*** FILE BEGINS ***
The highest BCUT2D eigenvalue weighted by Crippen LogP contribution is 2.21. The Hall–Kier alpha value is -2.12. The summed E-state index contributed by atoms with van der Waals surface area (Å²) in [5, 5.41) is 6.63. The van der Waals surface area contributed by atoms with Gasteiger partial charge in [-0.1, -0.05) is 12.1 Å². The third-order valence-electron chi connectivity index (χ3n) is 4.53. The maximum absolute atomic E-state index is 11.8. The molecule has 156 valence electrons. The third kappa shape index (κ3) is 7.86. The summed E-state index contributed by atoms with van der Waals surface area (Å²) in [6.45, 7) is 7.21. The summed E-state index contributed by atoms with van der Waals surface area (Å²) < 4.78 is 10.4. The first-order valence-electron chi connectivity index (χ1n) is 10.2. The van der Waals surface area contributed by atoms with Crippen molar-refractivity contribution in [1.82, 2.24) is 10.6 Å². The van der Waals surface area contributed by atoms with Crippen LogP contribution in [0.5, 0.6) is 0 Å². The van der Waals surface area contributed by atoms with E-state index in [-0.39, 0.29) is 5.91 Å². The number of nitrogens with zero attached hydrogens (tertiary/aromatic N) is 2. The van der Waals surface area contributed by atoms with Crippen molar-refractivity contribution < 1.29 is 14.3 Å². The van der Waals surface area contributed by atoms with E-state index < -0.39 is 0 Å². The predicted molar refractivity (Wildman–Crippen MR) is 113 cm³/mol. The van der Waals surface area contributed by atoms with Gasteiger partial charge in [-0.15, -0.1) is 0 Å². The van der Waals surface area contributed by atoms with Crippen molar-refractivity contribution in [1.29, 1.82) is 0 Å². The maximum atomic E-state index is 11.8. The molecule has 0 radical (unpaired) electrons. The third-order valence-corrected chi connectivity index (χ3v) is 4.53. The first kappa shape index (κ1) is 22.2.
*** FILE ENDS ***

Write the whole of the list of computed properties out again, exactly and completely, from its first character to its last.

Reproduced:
The highest BCUT2D eigenvalue weighted by Crippen LogP contribution is 2.21. The Hall–Kier alpha value is -2.12. The summed E-state index contributed by atoms with van der Waals surface area (Å²) in [5, 5.41) is 6.63. The van der Waals surface area contributed by atoms with Gasteiger partial charge in [-0.1, -0.05) is 12.1 Å². The third-order valence-electron chi connectivity index (χ3n) is 4.53. The maximum absolute atomic E-state index is 11.8. The molecule has 156 valence electrons. The third kappa shape index (κ3) is 7.86. The summed E-state index contributed by atoms with van der Waals surface area (Å²) in [6.45, 7) is 7.21. The summed E-state index contributed by atoms with van der Waals surface area (Å²) < 4.78 is 10.4. The first-order valence-electron chi connectivity index (χ1n) is 10.2. The van der Waals surface area contributed by atoms with Crippen molar-refractivity contribution in [1.82, 2.24) is 10.6 Å². The van der Waals surface area contributed by atoms with Crippen LogP contribution in [0.5, 0.6) is 0 Å². The van der Waals surface area contributed by atoms with E-state index in [-0.39, 0.29) is 5.91 Å². The number of nitrogens with zero attached hydrogens (tertiary/aromatic N) is 2. The van der Waals surface area contributed by atoms with Crippen molar-refractivity contribution < 1.29 is 14.3 Å². The van der Waals surface area contributed by atoms with E-state index < -0.39 is 0 Å². The predicted molar refractivity (Wildman–Crippen MR) is 113 cm³/mol. The van der Waals surface area contributed by atoms with Gasteiger partial charge in [-0.15, -0.1) is 0 Å². The van der Waals surface area contributed by atoms with Crippen molar-refractivity contribution in [1.29, 1.82) is 0 Å². The maximum atomic E-state index is 11.8. The molecule has 0 radical (unpaired) electrons. The third-order valence-corrected chi connectivity index (χ3v) is 4.53. The first kappa shape index (κ1) is 22.2.